It may not be a war out there but a simmering hostility that can affect people too, as projected by Israeli director Keren Yedaya in Jaffa through the love story between a Palestinian boy (Toufik) and a Jewish girl. The city of Jaffa has a unique position; it is  a part of Israel  where Jews and Arabs live side-by-side. Yedaya said in an interview that she wanted to bring up the issue of   inherent distrust between the two communities though on the surface there seems to be a calm.  Mali is the daughter of garage owner Reuven where Toufik works. The tension  comes about  when  Reuven’s boorish son Meir abuses verbally ‘the Arab’ Toufik  at every opportunity though his father does not like it.

The dysfunctional family is also not aware that Toufilk and Mali are in love and  that she is pregnant and plans to run away to get married. By a fluke in a skirmish between Toufik and Meir the latter dies accidentally. Toufik is arrested, sent to jail and Mali decides to wipe the slate clean and have an abortion. She cannot do it at the last moment – her love for Toufik still alive and lies to her parents  about the identity of the father as a married man. They move to another town and bring up the baby. Only  when Toufilk gets released and contacts her, unaware that a daughter was born  that old wounds-and love surface. But confronted with the truth the parents- even liberal Reuven, cannot accept that  Toufik is the father of his beloved grand daughter.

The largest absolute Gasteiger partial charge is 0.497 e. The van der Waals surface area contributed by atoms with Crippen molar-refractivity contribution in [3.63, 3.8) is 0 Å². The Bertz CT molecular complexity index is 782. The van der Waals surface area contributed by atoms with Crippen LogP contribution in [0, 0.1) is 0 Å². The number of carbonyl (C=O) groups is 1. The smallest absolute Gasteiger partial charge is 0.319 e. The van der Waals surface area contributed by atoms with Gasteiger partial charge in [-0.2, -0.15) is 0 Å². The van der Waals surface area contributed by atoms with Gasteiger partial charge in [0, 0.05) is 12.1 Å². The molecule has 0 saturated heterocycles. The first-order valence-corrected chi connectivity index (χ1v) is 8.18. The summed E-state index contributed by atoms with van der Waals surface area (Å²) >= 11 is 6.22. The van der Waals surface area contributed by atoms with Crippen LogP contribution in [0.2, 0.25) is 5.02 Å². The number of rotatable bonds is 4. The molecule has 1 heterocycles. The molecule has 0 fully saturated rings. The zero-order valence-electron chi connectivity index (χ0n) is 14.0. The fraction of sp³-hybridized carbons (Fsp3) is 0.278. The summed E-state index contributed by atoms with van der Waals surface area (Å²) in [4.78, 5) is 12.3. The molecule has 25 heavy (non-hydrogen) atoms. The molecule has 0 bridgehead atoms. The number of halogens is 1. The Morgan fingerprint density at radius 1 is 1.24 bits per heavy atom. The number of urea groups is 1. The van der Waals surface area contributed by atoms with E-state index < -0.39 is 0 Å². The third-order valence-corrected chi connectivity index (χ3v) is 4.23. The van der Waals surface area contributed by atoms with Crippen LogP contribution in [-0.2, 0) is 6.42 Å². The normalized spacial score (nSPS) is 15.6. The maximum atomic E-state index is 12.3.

Sri Lanka’s troubled contemporary history is stylistically  treated  by young Vimukthi Jayasundara in Between Two Worlds through allegorical figure of a man ‘falling  from the sky’  who cannot face the strife-torn present and  hides in the hollow of a tree to transform himself into mythical times of a prince. The sabre of assassins in the past, the menacing guns in the background at present, create  an atmosphere of  fear, and as the  storyteller fisherman warns, what has happened can happen again. Vimukthi’s earlier film Camera d’Or Award winner at Cannes in 2005 The Forsaken Land (screened by festival-partner Cine Central)  is again a comment on the time and  the effect of the Civil War on the ordinary people of Sri Lanka. Once again, the violence of the conflict is always in the background but lives are affected deeply anyay.

Nearer home, Harud (Autumn) by  actor and debut director Aamir Bashir focuses on  Kashmir. It tells the story of the disappearance of   Tauquir , a tourist photographer, and  the struggle of his younger brother Rafiq and his family to come to terms with this loss, something many families in the valley say  to have happened  to them too in the last few years. The path to militancy seems logical and crossing over to the other side of the border is tempting but Rafiq returns home, though to an aimless existence.

Though treated rather amateurishly and there are rough patches, the film nonetheless  brings about the tension that underlie valley , the uncertainty and the insecurity that pervade an average person’s life as observed  by Bashir, himself a Kashmiri.

True, what war does to people!